With this approach, you encounter two categories of problem.  First, you fail to reason about or distinguish among the different things that might go wrong.  And, secondly, you risk overstepping what you're equipped to handle here.  Do you really want to handle fatal system exceptions right smack in the heart of the MergeUsers business logic?

You may encounter circumstances where you want to handle everything, but probably not as frequently as you think.  Instead of defaulting to this catch all, go through the exercise of reasoning about what could go wrong here and what you want to handle.

Avoid language specific type names in parameters

If you see this violation, you probably have code that resembles the following.  (Though, hopefully, you wouldn't write this actual method)

public int Add(int xInt, int yInt)
{
    return xInt + yInt;
}

CodeIt.Right does not like the name "int" in the parameters and this reflects a .NET Framework guideline.

Here, we find something a single language developer may not stop to consider.  Specifically, not all languages that target the .NET framework use the same type name conveniences.  You say "int" and a VB developer says "Integer."  So if a VB developer invokes your method from a library, she may find this confusing.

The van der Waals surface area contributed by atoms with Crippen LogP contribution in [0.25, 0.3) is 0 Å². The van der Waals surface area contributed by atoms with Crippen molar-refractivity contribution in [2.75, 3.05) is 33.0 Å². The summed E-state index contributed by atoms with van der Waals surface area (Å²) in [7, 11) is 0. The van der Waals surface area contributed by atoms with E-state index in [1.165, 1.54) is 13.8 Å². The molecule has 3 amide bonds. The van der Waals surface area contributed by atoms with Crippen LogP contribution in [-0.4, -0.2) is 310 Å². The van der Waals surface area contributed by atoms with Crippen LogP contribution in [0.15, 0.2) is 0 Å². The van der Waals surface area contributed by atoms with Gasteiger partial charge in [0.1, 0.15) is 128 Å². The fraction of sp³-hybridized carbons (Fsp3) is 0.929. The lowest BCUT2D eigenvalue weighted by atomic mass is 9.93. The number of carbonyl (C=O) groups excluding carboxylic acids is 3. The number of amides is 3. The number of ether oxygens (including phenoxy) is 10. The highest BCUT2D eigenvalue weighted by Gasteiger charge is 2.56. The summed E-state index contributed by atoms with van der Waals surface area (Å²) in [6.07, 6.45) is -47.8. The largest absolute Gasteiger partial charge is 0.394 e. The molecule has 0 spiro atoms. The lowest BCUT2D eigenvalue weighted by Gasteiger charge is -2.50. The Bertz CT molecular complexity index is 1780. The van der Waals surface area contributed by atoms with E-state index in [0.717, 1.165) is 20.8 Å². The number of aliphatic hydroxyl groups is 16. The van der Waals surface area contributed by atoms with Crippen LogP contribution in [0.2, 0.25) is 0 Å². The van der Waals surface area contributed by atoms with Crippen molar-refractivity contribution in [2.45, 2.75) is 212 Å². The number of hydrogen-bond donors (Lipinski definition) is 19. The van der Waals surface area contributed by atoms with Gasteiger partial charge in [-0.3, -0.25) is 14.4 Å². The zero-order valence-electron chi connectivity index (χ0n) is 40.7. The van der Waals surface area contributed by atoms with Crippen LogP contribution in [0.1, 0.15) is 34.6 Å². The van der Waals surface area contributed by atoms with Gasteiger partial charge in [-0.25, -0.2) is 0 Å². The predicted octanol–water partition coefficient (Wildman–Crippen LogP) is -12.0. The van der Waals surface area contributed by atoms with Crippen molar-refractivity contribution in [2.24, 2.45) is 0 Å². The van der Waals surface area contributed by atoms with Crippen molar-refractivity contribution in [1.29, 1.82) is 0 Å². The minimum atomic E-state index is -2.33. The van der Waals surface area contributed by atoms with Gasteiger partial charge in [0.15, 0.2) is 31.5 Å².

That said, I would like to take this one step further and advise that you avoid baking types into your parameter/variable names in general.  Want to know why?  Let's consider a likely outcome of some project manager coming along and saying, "we want to expand the add method to be able to handle really big numbers."  Oh, well, simple enough!

public long Add(long xInt, long yInt)
{
    return xInt + yInt;
}

You just needed to change the datatypes to long, and voilĂ !  Everything went perfectly until someone asked you at code review why you have a long called "xInt."  Oops.  You totally didn't even think about the variable names.  You'll be more careful next time.  Well, I'd advise avoiding "next time" completely by getting out of this naming habit.  The IDE can tell you the type of a variable -- don't encode it into the name redundantly.

Until Next Time

As I said in the introductory part of the post, I believe huge value exists in understanding code analysis rules.  You make better decisions, have better conversations, and get more mileage out of the tooling.  In general, this understanding makes you a better developer.  So I plan to continue with these explanatory posts from time to time.  Stay tuned!

Learn more how CodeIt.Right can help you automate code reviews and improve your code quality.

About the Author

Erik Dietrich

I'm a passionate software developer and active blogger. Read about me at my site. View all posts by Erik Dietrich